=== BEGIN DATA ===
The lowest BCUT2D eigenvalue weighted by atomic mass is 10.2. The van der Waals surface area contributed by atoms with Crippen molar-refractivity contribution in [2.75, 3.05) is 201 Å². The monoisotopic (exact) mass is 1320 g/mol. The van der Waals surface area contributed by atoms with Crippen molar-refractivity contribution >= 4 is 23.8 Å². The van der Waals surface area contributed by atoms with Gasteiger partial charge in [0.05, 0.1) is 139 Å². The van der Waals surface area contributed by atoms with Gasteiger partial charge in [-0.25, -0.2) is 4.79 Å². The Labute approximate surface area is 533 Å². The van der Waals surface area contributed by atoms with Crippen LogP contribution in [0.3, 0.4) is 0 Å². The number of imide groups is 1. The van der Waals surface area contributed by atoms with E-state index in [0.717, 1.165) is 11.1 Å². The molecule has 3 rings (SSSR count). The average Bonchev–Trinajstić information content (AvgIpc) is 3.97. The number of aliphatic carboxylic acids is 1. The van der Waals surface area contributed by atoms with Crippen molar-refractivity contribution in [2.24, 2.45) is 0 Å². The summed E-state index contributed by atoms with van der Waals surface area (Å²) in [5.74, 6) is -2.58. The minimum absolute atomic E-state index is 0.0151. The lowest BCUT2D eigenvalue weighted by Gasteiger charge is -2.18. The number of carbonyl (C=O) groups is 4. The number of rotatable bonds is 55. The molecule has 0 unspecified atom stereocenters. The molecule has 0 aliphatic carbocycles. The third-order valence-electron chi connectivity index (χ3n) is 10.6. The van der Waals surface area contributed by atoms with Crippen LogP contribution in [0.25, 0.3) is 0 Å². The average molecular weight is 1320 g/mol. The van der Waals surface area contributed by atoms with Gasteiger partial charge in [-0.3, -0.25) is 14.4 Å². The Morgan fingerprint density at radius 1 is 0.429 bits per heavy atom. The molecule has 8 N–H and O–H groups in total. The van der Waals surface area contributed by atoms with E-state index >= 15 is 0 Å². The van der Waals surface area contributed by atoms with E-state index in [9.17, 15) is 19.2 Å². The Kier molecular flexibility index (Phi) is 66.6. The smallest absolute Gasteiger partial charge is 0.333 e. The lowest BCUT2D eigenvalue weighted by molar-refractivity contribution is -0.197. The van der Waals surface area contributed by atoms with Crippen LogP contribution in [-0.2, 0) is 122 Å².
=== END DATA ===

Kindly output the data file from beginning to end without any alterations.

The lowest BCUT2D eigenvalue weighted by atomic mass is 10.2. The van der Waals surface area contributed by atoms with Crippen molar-refractivity contribution in [2.75, 3.05) is 201 Å². The monoisotopic (exact) mass is 1320 g/mol. The van der Waals surface area contributed by atoms with Crippen molar-refractivity contribution >= 4 is 23.8 Å². The van der Waals surface area contributed by atoms with Gasteiger partial charge in [0.05, 0.1) is 139 Å². The van der Waals surface area contributed by atoms with Gasteiger partial charge in [-0.25, -0.2) is 4.79 Å². The Labute approximate surface area is 533 Å². The van der Waals surface area contributed by atoms with Crippen LogP contribution in [0.3, 0.4) is 0 Å². The number of imide groups is 1. The van der Waals surface area contributed by atoms with E-state index in [0.717, 1.165) is 11.1 Å². The molecule has 3 rings (SSSR count). The average Bonchev–Trinajstić information content (AvgIpc) is 3.97. The number of aliphatic carboxylic acids is 1. The van der Waals surface area contributed by atoms with Crippen molar-refractivity contribution in [2.24, 2.45) is 0 Å². The summed E-state index contributed by atoms with van der Waals surface area (Å²) in [5.74, 6) is -2.58. The minimum absolute atomic E-state index is 0.0151. The lowest BCUT2D eigenvalue weighted by Gasteiger charge is -2.18. The number of carbonyl (C=O) groups is 4. The number of rotatable bonds is 55. The molecule has 0 unspecified atom stereocenters. The molecule has 0 aliphatic carbocycles. The third-order valence-electron chi connectivity index (χ3n) is 10.6. The van der Waals surface area contributed by atoms with Crippen LogP contribution in [0.25, 0.3) is 0 Å². The average molecular weight is 1320 g/mol. The van der Waals surface area contributed by atoms with Gasteiger partial charge in [-0.3, -0.25) is 14.4 Å². The Morgan fingerprint density at radius 1 is 0.429 bits per heavy atom. The molecule has 8 N–H and O–H groups in total. The van der Waals surface area contributed by atoms with E-state index >= 15 is 0 Å². The van der Waals surface area contributed by atoms with E-state index in [9.17, 15) is 19.2 Å². The Kier molecular flexibility index (Phi) is 66.6. The smallest absolute Gasteiger partial charge is 0.333 e. The lowest BCUT2D eigenvalue weighted by molar-refractivity contribution is -0.197. The van der Waals surface area contributed by atoms with Crippen LogP contribution in [-0.2, 0) is 122 Å².